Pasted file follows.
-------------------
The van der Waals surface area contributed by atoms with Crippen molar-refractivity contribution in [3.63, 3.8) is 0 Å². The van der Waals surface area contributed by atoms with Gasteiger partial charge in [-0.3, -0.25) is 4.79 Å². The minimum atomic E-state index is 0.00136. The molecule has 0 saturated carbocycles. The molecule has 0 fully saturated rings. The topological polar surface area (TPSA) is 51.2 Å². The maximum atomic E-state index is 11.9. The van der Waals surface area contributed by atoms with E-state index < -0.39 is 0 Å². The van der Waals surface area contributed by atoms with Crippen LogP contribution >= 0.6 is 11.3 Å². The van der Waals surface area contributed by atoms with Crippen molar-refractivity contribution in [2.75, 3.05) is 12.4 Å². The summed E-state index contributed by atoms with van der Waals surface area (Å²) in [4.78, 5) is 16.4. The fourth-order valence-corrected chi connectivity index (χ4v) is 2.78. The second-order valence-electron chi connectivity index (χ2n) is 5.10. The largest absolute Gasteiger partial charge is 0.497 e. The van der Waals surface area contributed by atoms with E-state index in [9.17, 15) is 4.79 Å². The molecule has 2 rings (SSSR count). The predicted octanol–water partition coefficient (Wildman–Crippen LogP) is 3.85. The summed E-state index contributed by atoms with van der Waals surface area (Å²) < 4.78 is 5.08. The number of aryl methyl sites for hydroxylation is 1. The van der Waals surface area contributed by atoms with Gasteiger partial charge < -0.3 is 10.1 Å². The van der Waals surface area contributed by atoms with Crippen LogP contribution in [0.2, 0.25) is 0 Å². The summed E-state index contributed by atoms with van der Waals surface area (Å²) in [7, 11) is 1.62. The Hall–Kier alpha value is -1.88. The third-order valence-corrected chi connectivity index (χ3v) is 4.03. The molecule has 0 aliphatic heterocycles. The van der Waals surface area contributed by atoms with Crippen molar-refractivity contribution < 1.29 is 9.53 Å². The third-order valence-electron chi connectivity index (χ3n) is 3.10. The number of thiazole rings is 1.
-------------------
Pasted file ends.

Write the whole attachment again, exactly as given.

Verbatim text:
The van der Waals surface area contributed by atoms with Crippen molar-refractivity contribution in [3.63, 3.8) is 0 Å². The van der Waals surface area contributed by atoms with Gasteiger partial charge in [-0.3, -0.25) is 4.79 Å². The minimum atomic E-state index is 0.00136. The molecule has 0 saturated carbocycles. The molecule has 0 fully saturated rings. The topological polar surface area (TPSA) is 51.2 Å². The maximum atomic E-state index is 11.9. The van der Waals surface area contributed by atoms with E-state index < -0.39 is 0 Å². The van der Waals surface area contributed by atoms with Crippen LogP contribution >= 0.6 is 11.3 Å². The van der Waals surface area contributed by atoms with Crippen molar-refractivity contribution in [2.75, 3.05) is 12.4 Å². The summed E-state index contributed by atoms with van der Waals surface area (Å²) in [4.78, 5) is 16.4. The fourth-order valence-corrected chi connectivity index (χ4v) is 2.78. The second-order valence-electron chi connectivity index (χ2n) is 5.10. The largest absolute Gasteiger partial charge is 0.497 e. The van der Waals surface area contributed by atoms with E-state index in [9.17, 15) is 4.79 Å². The molecule has 2 rings (SSSR count). The predicted octanol–water partition coefficient (Wildman–Crippen LogP) is 3.85. The summed E-state index contributed by atoms with van der Waals surface area (Å²) < 4.78 is 5.08. The number of aryl methyl sites for hydroxylation is 1. The van der Waals surface area contributed by atoms with Gasteiger partial charge < -0.3 is 10.1 Å². The van der Waals surface area contributed by atoms with Crippen LogP contribution in [0.2, 0.25) is 0 Å². The summed E-state index contributed by atoms with van der Waals surface area (Å²) in [7, 11) is 1.62. The Hall–Kier alpha value is -1.88. The third-order valence-corrected chi connectivity index (χ3v) is 4.03. The molecule has 0 aliphatic heterocycles. The van der Waals surface area contributed by atoms with Crippen molar-refractivity contribution < 1.29 is 9.53 Å². The third-order valence-electron chi connectivity index (χ3n) is 3.10. The number of thiazole rings is 1.